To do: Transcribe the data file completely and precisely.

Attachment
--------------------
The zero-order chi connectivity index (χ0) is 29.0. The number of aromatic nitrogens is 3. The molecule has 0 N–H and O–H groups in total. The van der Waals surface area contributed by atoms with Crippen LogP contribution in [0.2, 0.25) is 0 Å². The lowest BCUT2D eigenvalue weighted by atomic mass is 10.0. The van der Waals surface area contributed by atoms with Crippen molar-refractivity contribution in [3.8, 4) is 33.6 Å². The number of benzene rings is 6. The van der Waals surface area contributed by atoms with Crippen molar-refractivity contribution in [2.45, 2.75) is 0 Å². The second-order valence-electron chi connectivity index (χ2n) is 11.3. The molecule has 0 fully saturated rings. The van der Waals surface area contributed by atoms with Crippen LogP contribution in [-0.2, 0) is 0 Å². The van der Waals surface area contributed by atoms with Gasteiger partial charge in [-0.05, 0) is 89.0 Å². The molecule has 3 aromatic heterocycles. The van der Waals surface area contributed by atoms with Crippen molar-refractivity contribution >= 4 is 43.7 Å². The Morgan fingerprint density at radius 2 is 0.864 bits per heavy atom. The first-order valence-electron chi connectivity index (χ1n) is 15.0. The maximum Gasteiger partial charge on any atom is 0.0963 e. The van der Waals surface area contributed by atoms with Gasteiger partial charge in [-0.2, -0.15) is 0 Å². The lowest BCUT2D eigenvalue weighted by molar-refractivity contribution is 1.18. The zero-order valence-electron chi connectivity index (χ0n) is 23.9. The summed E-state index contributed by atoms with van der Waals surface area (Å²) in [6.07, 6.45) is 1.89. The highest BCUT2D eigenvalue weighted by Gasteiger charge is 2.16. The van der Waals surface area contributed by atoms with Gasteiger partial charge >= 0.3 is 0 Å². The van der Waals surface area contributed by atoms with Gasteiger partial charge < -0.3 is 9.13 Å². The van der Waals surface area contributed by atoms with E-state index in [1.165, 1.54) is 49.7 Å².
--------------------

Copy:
The zero-order chi connectivity index (χ0) is 29.0. The number of aromatic nitrogens is 3. The molecule has 0 N–H and O–H groups in total. The van der Waals surface area contributed by atoms with Crippen LogP contribution in [0.2, 0.25) is 0 Å². The lowest BCUT2D eigenvalue weighted by atomic mass is 10.0. The van der Waals surface area contributed by atoms with Crippen molar-refractivity contribution in [3.8, 4) is 33.6 Å². The number of benzene rings is 6. The van der Waals surface area contributed by atoms with Crippen molar-refractivity contribution in [2.45, 2.75) is 0 Å². The second-order valence-electron chi connectivity index (χ2n) is 11.3. The molecule has 0 fully saturated rings. The van der Waals surface area contributed by atoms with Crippen LogP contribution in [-0.2, 0) is 0 Å². The van der Waals surface area contributed by atoms with Gasteiger partial charge in [-0.05, 0) is 89.0 Å². The molecule has 3 aromatic heterocycles. The van der Waals surface area contributed by atoms with Crippen molar-refractivity contribution >= 4 is 43.7 Å². The Morgan fingerprint density at radius 2 is 0.864 bits per heavy atom. The first-order valence-electron chi connectivity index (χ1n) is 15.0. The maximum Gasteiger partial charge on any atom is 0.0963 e. The van der Waals surface area contributed by atoms with Gasteiger partial charge in [-0.2, -0.15) is 0 Å². The lowest BCUT2D eigenvalue weighted by molar-refractivity contribution is 1.18. The zero-order valence-electron chi connectivity index (χ0n) is 23.9. The summed E-state index contributed by atoms with van der Waals surface area (Å²) in [6.07, 6.45) is 1.89. The highest BCUT2D eigenvalue weighted by Gasteiger charge is 2.16. The van der Waals surface area contributed by atoms with Gasteiger partial charge >= 0.3 is 0 Å². The van der Waals surface area contributed by atoms with Gasteiger partial charge < -0.3 is 9.13 Å². The van der Waals surface area contributed by atoms with E-state index in [1.165, 1.54) is 49.7 Å².